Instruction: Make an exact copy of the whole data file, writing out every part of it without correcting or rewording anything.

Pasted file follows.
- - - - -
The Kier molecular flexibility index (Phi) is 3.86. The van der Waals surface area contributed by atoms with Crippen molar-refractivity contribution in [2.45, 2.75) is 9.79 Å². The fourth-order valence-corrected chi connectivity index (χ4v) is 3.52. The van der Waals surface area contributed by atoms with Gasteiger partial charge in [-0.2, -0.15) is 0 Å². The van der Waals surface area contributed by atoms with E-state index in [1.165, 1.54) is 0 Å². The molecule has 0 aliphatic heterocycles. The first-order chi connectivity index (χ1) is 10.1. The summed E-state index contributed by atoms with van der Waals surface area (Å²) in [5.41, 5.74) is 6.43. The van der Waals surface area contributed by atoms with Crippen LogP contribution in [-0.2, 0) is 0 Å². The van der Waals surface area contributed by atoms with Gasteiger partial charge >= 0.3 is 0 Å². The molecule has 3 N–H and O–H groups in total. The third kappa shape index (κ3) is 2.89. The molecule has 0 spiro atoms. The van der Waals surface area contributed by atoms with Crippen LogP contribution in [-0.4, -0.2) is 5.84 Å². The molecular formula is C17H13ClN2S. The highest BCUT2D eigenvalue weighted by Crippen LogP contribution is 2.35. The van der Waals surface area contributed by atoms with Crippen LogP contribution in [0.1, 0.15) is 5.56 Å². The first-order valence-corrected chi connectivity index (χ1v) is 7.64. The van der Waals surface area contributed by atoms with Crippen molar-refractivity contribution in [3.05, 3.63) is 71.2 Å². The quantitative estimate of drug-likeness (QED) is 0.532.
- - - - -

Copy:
The Kier molecular flexibility index (Phi) is 3.86. The van der Waals surface area contributed by atoms with Crippen molar-refractivity contribution in [2.45, 2.75) is 9.79 Å². The fourth-order valence-corrected chi connectivity index (χ4v) is 3.52. The van der Waals surface area contributed by atoms with Gasteiger partial charge in [-0.2, -0.15) is 0 Å². The van der Waals surface area contributed by atoms with E-state index in [1.165, 1.54) is 0 Å². The molecule has 0 aliphatic heterocycles. The first-order chi connectivity index (χ1) is 10.1. The summed E-state index contributed by atoms with van der Waals surface area (Å²) in [5.41, 5.74) is 6.43. The van der Waals surface area contributed by atoms with Crippen LogP contribution in [-0.2, 0) is 0 Å². The van der Waals surface area contributed by atoms with Gasteiger partial charge >= 0.3 is 0 Å². The molecule has 3 N–H and O–H groups in total. The third kappa shape index (κ3) is 2.89. The molecule has 0 spiro atoms. The van der Waals surface area contributed by atoms with Crippen LogP contribution in [-0.4, -0.2) is 5.84 Å². The molecular formula is C17H13ClN2S. The highest BCUT2D eigenvalue weighted by Crippen LogP contribution is 2.35. The van der Waals surface area contributed by atoms with Crippen LogP contribution in [0.1, 0.15) is 5.56 Å². The first-order valence-corrected chi connectivity index (χ1v) is 7.64. The van der Waals surface area contributed by atoms with Crippen molar-refractivity contribution in [3.05, 3.63) is 71.2 Å². The quantitative estimate of drug-likeness (QED) is 0.532.